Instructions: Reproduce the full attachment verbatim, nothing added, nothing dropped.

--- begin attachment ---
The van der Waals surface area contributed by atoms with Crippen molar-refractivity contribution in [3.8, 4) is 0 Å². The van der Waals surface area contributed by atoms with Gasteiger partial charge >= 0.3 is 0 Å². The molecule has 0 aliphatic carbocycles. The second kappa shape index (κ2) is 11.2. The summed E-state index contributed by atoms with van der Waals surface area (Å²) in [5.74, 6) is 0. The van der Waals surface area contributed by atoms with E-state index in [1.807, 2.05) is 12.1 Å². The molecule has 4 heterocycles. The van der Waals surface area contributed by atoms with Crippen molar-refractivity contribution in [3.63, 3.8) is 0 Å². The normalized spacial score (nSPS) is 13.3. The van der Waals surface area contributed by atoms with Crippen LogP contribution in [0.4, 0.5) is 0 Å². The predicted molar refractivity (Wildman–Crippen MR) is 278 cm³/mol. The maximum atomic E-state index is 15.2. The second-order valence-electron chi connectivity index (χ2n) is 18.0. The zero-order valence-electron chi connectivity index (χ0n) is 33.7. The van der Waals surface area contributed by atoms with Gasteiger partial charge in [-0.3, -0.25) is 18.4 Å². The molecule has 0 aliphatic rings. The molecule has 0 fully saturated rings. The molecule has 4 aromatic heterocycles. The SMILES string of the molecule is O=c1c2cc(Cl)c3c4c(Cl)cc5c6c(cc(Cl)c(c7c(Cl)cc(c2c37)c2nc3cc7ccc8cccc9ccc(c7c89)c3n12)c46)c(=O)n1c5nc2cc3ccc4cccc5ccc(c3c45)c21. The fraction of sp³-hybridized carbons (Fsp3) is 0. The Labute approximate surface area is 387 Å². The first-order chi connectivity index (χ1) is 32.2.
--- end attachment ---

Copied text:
The van der Waals surface area contributed by atoms with Crippen molar-refractivity contribution in [3.8, 4) is 0 Å². The van der Waals surface area contributed by atoms with Gasteiger partial charge >= 0.3 is 0 Å². The molecule has 0 aliphatic carbocycles. The second kappa shape index (κ2) is 11.2. The summed E-state index contributed by atoms with van der Waals surface area (Å²) in [5.74, 6) is 0. The van der Waals surface area contributed by atoms with E-state index in [1.807, 2.05) is 12.1 Å². The molecule has 4 heterocycles. The van der Waals surface area contributed by atoms with Crippen molar-refractivity contribution in [3.63, 3.8) is 0 Å². The normalized spacial score (nSPS) is 13.3. The van der Waals surface area contributed by atoms with Crippen LogP contribution in [0.4, 0.5) is 0 Å². The predicted molar refractivity (Wildman–Crippen MR) is 278 cm³/mol. The maximum atomic E-state index is 15.2. The second-order valence-electron chi connectivity index (χ2n) is 18.0. The zero-order valence-electron chi connectivity index (χ0n) is 33.7. The van der Waals surface area contributed by atoms with Gasteiger partial charge in [-0.3, -0.25) is 18.4 Å². The molecule has 0 aliphatic rings. The molecule has 0 fully saturated rings. The molecule has 4 aromatic heterocycles. The SMILES string of the molecule is O=c1c2cc(Cl)c3c4c(Cl)cc5c6c(cc(Cl)c(c7c(Cl)cc(c2c37)c2nc3cc7ccc8cccc9ccc(c7c89)c3n12)c46)c(=O)n1c5nc2cc3ccc4cccc5ccc(c3c45)c21. The fraction of sp³-hybridized carbons (Fsp3) is 0. The Labute approximate surface area is 387 Å². The first-order chi connectivity index (χ1) is 32.2.